The Senate and the Broken Confirmation Process

Allia Calkins

Since being inaugurated for his second term of office in January, President Barack Obama has had a difficult time accomplishing basic housekeeping in the White House. Republicans in Congress hoping to make a political statement have blocked his nominations both for secretary of defense and CIA director. These recent fights in the Senate have made it into the public eye, but there are also a number of positions in both the executive and judicial branches of government that are waiting on the Senate’s confirmation to be filled. The Constitution says, “[the president] shall nominate, and by and with the Advice and Consent of the Senate, shall appoint Ambassadors, other public Ministers and Consuls, Judges of the supreme Court, and all other Officers of the United States” (Article II, section 2, clause 2), but it does not specify a time frame for Senate confirmation. Because of this, confirmation has become a tool for the minorities’ voices to be heard in Congress, and accordingly, important government jobs have been left vacant.

Most recently, President Obama’s nominations for the head of the CIA and the Secretary of Defense, John Brennan and Chuck Hagel respectively, were both blocked by the Senate through filibuster. Senator Rand Paul (R-KY) took to the Senate floor for 13 hours to draw attention to the Obama administration’s use of drones in targeting and killing American citizens, and Senate Republicans blocked Hagel’s confirmation to gain more time to examine his record and possibly learn new information about him [1]. Both nominees were eventually confirmed, but the debacle raises questions about  the system of checks and balances in government, and when these checks go too far. Nominations, in the case of Brennan, should not be held hostage in order to bring an issue onto the public scene, no matter how important the issue. It is vital to remember that the world is watching the United States during these processes, and if the government uses the position of head of the CIA as a bargaining chip then it appears weak and divided as a government. The Hagel confirmation may be slightly more excusable, but only because Republicans claimed to be using the time gained by their filibuster to gather more research on him. However, as Renee Montagne of NPR stated that “…filibustering a defense secretary nominee is unheard of” [1].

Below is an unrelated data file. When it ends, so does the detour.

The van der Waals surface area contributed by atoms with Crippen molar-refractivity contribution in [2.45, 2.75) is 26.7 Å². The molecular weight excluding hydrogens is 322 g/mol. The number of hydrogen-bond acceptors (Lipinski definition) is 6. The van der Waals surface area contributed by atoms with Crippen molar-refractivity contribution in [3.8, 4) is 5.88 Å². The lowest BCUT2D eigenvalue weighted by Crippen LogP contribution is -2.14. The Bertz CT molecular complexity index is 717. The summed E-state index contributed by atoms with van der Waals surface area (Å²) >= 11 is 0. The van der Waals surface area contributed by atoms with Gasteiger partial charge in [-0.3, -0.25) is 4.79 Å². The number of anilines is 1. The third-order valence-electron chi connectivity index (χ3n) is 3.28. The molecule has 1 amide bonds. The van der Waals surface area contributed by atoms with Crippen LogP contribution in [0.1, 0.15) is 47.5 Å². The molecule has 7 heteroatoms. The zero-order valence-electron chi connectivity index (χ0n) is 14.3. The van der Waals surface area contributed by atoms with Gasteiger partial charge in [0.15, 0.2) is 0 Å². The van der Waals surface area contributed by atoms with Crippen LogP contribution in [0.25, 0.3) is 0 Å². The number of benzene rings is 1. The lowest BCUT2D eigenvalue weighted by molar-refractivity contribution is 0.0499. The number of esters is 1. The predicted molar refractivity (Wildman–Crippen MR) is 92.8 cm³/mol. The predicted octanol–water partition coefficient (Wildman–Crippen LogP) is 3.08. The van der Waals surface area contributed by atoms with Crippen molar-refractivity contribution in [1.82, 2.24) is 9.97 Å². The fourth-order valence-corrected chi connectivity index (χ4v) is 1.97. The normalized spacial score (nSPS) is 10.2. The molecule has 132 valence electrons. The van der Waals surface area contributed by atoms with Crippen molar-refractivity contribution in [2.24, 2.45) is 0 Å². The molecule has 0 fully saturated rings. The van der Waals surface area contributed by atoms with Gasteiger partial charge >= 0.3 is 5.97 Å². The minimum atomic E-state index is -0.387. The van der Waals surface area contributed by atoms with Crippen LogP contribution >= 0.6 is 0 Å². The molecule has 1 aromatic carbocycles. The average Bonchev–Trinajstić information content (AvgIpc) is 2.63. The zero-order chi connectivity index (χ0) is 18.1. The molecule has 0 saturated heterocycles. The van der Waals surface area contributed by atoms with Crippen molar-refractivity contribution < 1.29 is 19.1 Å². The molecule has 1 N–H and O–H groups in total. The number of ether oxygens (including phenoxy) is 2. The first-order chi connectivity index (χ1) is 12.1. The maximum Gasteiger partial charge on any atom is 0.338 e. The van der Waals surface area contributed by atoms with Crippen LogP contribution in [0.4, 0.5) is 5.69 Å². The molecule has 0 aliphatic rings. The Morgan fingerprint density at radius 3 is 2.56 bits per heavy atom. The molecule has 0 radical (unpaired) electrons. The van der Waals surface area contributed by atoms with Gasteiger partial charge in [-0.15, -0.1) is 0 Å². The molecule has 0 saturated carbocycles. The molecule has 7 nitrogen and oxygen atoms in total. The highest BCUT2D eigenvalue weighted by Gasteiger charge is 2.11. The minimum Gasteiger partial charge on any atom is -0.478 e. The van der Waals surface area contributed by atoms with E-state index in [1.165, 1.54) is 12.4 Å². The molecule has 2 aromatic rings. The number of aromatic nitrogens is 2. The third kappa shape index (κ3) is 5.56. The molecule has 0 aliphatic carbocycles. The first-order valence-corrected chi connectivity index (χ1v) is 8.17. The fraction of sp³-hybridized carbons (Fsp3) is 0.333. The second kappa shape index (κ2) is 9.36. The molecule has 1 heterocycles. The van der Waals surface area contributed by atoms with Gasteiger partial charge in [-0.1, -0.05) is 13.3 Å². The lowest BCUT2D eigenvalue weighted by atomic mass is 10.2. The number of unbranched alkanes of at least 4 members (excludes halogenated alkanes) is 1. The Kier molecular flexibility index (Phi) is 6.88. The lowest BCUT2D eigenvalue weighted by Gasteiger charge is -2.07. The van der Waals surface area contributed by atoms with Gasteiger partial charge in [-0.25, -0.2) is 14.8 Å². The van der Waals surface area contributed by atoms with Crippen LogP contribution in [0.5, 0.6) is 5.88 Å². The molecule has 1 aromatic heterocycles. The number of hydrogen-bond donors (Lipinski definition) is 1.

It is not just these high profile cases that showcase a broken Senate confirmation system. The Ninth Circuit Court of Appeals has been without a judge since August 2010. Rosemary Marquez was nominated in June of 2011, however she has yet to be confirmed . Similarly, Caitlin Halligan has been waiting for confirmation for the circuit in the District of Columbia since September 2010. The American Constitution Society has determined that since 2010 the federal judiciary has had a constant vacancy rate near 100 seats [2]. These are gaps in the judiciary that burden sitting judges with high caseloads. This makes it necessary to rank court cases in order of importance, which pushes certain civil cases to the back of the queue and creates another issue entirely.

Like cabinet and judicial positions, the Senate has also blocked nominees to certain departments in the executive branch. At the end of President Obama’s first term, there were 68 government agencies with vacancies and no leaders. The Centers for Medicare and Medicaid Services have not had permanent directors since 2006, the Election Assistance Commission has not had a commissioner since 2011, and the Department of the Interior had six vacant appointed positions at the end of Obama’s first term [3]. Like the empty judicial seats, these organizations are suffering because of a lack of leadership. Important decisions cannot be made and the agencies are unable to efficiently carry out their purposes.

These delays in confirmation have been happening even more frequently as Congress has become more polarized, and they can occur for any number of reasons. The Republican minority in the Senate can use this process to reduce big government without going against their constitutional duty, or it can be used, as in the case of Brennan, to bring attention to an issue that certain Senators care about. Whatever the reason for delaying confirmation for an appointment made by the president, it disrupts the American system. William Boarman was nominated by Obama in 2010 to head the Government Printing Office, yet he was never confirmed for the position. He believes that the grueling confirmation process, or lack thereof in many instances, will dissuade qualified candidates from accepting nominations. The Senate stalling like this negatively impacts the efficiency of the American government and sheds a bad light on our government internationally. The Senate must start to abide by the Constitution in principle as well as what is literally written. Only then will the United States be able to start its most pressing problems.





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